March 29, 2012 |
President Obama, many Democrats and editorial page writers have been working to convince the nation that it is wracked by inequality, a disappearing middle class and a lack of opportunity. The charge of growing inequality is partly correct, mostly because those at the top of the income distribution have pulled away from the rest of us. But the other charges are wrong or misleading. First, consider the claim that the nation's economic growth in the past three decades has gone straight to the richest Americans.
November 20, 2011 |
There has been a strong and troubling shift in market rewards for a small minority relative to the rewards available to most citizens. A recent Congressional Budget Office study found that incomes of the top 1 percent of the U.S. population (adjusted for inflation) rose 275 percent from 1979 to 2007, while income for the middle class grew only 40 percent. Even this dismal figure overstates the fortunes of typical Americans. In 1965, only one in 20 men ages 25 to 54 was not working; by the end of this decade, it is likely...
December 25, 2012 |
Democrats seeking a deal to avert the year-end "fiscal cliff" are trying to etch into stone the signature economic achievement of Republican President George W. Bush by permanently extending tax cuts enacted during his tenure. President Obama has put the extension of the tax cuts for most Americans at the top of his domestic agenda, a remarkable turnaround for Democrats, who had staunchly opposed the tax breaks when they were written into law about a decade ago. With Obama leaving his Hawaii vacation...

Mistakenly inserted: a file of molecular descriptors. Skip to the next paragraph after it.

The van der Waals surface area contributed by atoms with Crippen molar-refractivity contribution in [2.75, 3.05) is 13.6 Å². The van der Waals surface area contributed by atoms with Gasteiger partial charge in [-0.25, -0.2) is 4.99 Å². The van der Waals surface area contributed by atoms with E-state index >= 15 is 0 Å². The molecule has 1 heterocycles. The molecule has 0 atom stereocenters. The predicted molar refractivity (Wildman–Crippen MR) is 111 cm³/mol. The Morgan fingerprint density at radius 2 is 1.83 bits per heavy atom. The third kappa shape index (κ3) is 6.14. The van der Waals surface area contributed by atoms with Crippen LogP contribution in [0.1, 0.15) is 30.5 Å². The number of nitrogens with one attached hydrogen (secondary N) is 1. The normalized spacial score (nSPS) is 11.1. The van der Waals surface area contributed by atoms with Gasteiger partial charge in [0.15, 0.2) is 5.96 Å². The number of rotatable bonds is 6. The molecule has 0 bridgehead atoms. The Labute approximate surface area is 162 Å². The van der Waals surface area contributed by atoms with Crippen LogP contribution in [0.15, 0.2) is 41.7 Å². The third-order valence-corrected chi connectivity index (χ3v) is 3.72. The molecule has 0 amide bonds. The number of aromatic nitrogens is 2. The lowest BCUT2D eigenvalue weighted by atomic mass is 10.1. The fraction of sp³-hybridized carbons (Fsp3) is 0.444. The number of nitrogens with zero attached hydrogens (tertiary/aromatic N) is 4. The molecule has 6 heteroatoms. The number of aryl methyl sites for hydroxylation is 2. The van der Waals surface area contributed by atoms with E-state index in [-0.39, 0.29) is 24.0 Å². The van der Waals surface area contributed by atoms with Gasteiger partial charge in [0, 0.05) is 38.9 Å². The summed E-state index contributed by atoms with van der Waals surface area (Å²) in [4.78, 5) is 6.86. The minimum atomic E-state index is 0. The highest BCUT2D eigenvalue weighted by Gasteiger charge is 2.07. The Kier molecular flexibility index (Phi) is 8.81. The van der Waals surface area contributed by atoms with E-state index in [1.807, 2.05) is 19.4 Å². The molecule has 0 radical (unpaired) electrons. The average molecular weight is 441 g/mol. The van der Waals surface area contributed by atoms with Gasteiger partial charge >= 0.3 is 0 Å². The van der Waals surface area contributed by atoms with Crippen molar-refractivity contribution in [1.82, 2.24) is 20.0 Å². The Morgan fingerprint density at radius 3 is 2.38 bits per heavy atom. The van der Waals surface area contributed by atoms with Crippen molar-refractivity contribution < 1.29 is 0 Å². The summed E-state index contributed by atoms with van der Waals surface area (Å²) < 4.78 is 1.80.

January 26, 2012 |
There is no doubt that incomes are unequal in the United States — far more so than in most European nations. This fact is part of the impulse behind the Occupy Wall Street movement , whose members claim to represent the 99 percent of us against the wealthiest 1 percent. It has also sparked a major debate in the Republican presidential race, where former Massachusetts governor Mitt Romney has come under fire for his tax rates and his career as the head of a private-equity firm.
August 26, 2012 |
Republicans and Democrats don't agree on much, but they do agree on this: the middle class. At their conventions, the two parties will compete fiercely for its support. Republicans will accuse Barack Obama of destroying the middle class through policies perpetuating high joblessness and feeble economic growth. Democrats will portray Mitt Romney as a tool of the rich who doesn't understand the middle class. To the victor may go the election, because "saving the middle class" has arguably become the campaign's...
July 8, 2009
In his July 6 op-ed , "Economists Out to Lunch," Robert J. Samuelson illustrated why so many of his colleagues missed the approach of the financial mess. Mr. Samuelson asserted, correctly, that "the crisis surprised liberal and conservative economists, Republicans and Democrats alike. " But he was incorrect in asserting that there is any significant difference among the different flavors of economists. As President Obama asserted last year, Ronald Reagan did more to change America than did, say, Bill Clinton.